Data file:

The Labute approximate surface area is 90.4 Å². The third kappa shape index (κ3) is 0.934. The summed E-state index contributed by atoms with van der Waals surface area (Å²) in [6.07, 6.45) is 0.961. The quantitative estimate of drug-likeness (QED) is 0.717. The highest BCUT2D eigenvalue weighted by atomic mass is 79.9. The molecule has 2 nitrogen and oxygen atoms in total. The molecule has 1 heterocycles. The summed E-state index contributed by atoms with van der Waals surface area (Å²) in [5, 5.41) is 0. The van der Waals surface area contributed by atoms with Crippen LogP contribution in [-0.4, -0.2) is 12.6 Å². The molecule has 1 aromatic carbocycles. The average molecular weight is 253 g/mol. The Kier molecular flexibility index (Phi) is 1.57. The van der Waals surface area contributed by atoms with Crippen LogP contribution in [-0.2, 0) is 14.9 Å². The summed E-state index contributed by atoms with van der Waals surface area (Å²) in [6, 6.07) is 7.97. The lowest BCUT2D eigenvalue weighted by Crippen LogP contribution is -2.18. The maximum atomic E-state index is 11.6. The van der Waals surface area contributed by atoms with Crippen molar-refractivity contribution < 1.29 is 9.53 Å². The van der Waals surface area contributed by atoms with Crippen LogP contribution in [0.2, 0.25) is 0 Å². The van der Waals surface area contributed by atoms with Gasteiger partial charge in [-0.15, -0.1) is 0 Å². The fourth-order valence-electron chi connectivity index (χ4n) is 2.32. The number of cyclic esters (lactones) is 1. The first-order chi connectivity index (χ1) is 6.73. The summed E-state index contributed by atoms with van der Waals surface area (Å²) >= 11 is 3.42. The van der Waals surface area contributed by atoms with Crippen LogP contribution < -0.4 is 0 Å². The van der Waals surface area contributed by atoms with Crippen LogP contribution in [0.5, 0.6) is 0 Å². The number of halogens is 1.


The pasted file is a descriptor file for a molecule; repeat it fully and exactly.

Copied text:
The Labute approximate surface area is 90.4 Å². The third kappa shape index (κ3) is 0.934. The summed E-state index contributed by atoms with van der Waals surface area (Å²) in [6.07, 6.45) is 0.961. The quantitative estimate of drug-likeness (QED) is 0.717. The highest BCUT2D eigenvalue weighted by atomic mass is 79.9. The molecule has 2 nitrogen and oxygen atoms in total. The molecule has 1 heterocycles. The summed E-state index contributed by atoms with van der Waals surface area (Å²) in [5, 5.41) is 0. The van der Waals surface area contributed by atoms with Crippen LogP contribution in [-0.4, -0.2) is 12.6 Å². The molecule has 1 aromatic carbocycles. The average molecular weight is 253 g/mol. The Kier molecular flexibility index (Phi) is 1.57. The van der Waals surface area contributed by atoms with Crippen LogP contribution in [-0.2, 0) is 14.9 Å². The summed E-state index contributed by atoms with van der Waals surface area (Å²) in [6, 6.07) is 7.97. The lowest BCUT2D eigenvalue weighted by Crippen LogP contribution is -2.18. The maximum atomic E-state index is 11.6. The van der Waals surface area contributed by atoms with Crippen molar-refractivity contribution < 1.29 is 9.53 Å². The van der Waals surface area contributed by atoms with Crippen LogP contribution in [0.2, 0.25) is 0 Å². The van der Waals surface area contributed by atoms with Gasteiger partial charge in [-0.15, -0.1) is 0 Å². The fourth-order valence-electron chi connectivity index (χ4n) is 2.32. The number of cyclic esters (lactones) is 1. The first-order chi connectivity index (χ1) is 6.73. The summed E-state index contributed by atoms with van der Waals surface area (Å²) >= 11 is 3.42. The van der Waals surface area contributed by atoms with Crippen LogP contribution < -0.4 is 0 Å². The van der Waals surface area contributed by atoms with Crippen LogP contribution in [0.5, 0.6) is 0 Å². The number of halogens is 1.